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Eugenè Burnand | Apostles Peter and John hurry to the tomb on the morning of the Resurrection, 1898

"Peter therefore went out, and the other disciple [John], and were going to the tomb. So they both ran together, and the other disciple outran Peter and came to the tomb first. And he, stooping down and looking in, saw the linen cloths lying there; yet he did not go in.
Then Simon Peter came, following him, and went into the tomb; and he saw the linen cloths lying there, and the handkerchief that had been around His head, not lying with the linen cloths, but folded together in a place by itself.
Then the other disciple, who came to the tomb first, went in also; and he saw and believed. For as yet they did not know the Scripture, that He must rise again from the dead. Then the disciples went away again to their own homes" - John 20:3-10.

Charles Louis Eugène Burnand (1850-1921) was a Swiss painter and illustrator from Moudon, Switzerland. Born of prosperous parents who taught him to appreciate art and the countryside, he first trained as an architect but quickly realised his vocation was painting.
His later years were spent in Paris where he died a celebrated and well respected artist both in Switzerland and France. He was primarily a realist painter of nature. Most of his works were of rural scenes, often with animals, the depiction of which he was a master. He increasingly painted human figures and by the end of his career could be called a portraitist whose skill revealing character was profound.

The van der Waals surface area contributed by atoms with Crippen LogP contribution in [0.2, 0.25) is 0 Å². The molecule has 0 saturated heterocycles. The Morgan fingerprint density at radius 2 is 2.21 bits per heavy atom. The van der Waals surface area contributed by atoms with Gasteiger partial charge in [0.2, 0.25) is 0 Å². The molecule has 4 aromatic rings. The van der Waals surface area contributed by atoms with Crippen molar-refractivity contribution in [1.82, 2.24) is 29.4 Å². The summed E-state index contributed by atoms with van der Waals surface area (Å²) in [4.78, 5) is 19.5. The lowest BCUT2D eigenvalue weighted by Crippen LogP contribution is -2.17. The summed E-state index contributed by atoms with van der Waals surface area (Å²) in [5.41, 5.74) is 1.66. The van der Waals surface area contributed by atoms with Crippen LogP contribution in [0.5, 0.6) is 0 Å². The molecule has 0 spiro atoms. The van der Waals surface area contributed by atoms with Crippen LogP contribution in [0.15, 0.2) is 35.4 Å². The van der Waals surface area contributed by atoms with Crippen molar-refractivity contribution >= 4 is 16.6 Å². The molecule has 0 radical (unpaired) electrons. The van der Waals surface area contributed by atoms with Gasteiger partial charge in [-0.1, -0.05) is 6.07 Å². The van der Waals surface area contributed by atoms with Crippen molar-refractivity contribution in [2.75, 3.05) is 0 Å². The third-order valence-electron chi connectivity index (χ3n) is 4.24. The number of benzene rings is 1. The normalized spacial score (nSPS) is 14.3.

He studied art in Geneva and Paris then settled in Versailles. In the course of his life he travelled widely and lived at various times in Florence, Montpellier, Seppey (Moudon) and Neuchâtel.

A deeply religious man, his Protestant beliefs led him to include more religious works that he put his stamp of realism on, and he became best known in Europe for his illustrations of "The Parables", that was published in French, German and English versions over four decades.
His works are now widely distributed in museums and private collections throughout the world and in his own dedicated museum in Moudon.
His final project was a series of 104 pastel portraits of allied WW1 participants of all nationalities that was incomplete when he died; a unique body of work that was subsequently published as a book in 1922 and recently republished in 2010.

Eugene Burnand was a good living family man who kept detailed records of his life and work that facilitate a thorough understanding of his methods and motives. He, his wife Julia and family of eight children, including two sets of twins, moved with him as his work took him around France and Switzerland.
His traditional style ensured a conventional appreciation that he and his family enjoyed, but brought some criticism and conflict with contemporaries who were embracing modern art.
Burnand was greatly influenced by artists such as Jean-François Millet and Gustave Courbet. This is reflected in perhaps his best known work, The Disciples Peter and John Running to the Sepulchre on the Morning of the Resurrection 1898, which hangs in the Musée d'Orsay in Paris.


1875 - Honourable mention at the Concours Calame, Genève;
1882 - 3rd class medal for the etchings for Mireille;
1883 - 3rd class medals for the illustrations of Contes choisis by Alphonse Daudet;
1889 - 1st class gold medal;
1900 - 1st class gold medal for his collected works.

Decorations, titles and distinctions

1889 - President of the Swiss Fine Arts Commission at the 1889 International Exhibition of Fine Arts, Paris;
1893 - Legion of Honour Chevalier of the Legion of Honour;
1912 - Correspondant member of the Institut de France;
1919 - Legion of Honour Officer of the Legion of Honour.

Other artworks from Eugenè Burnand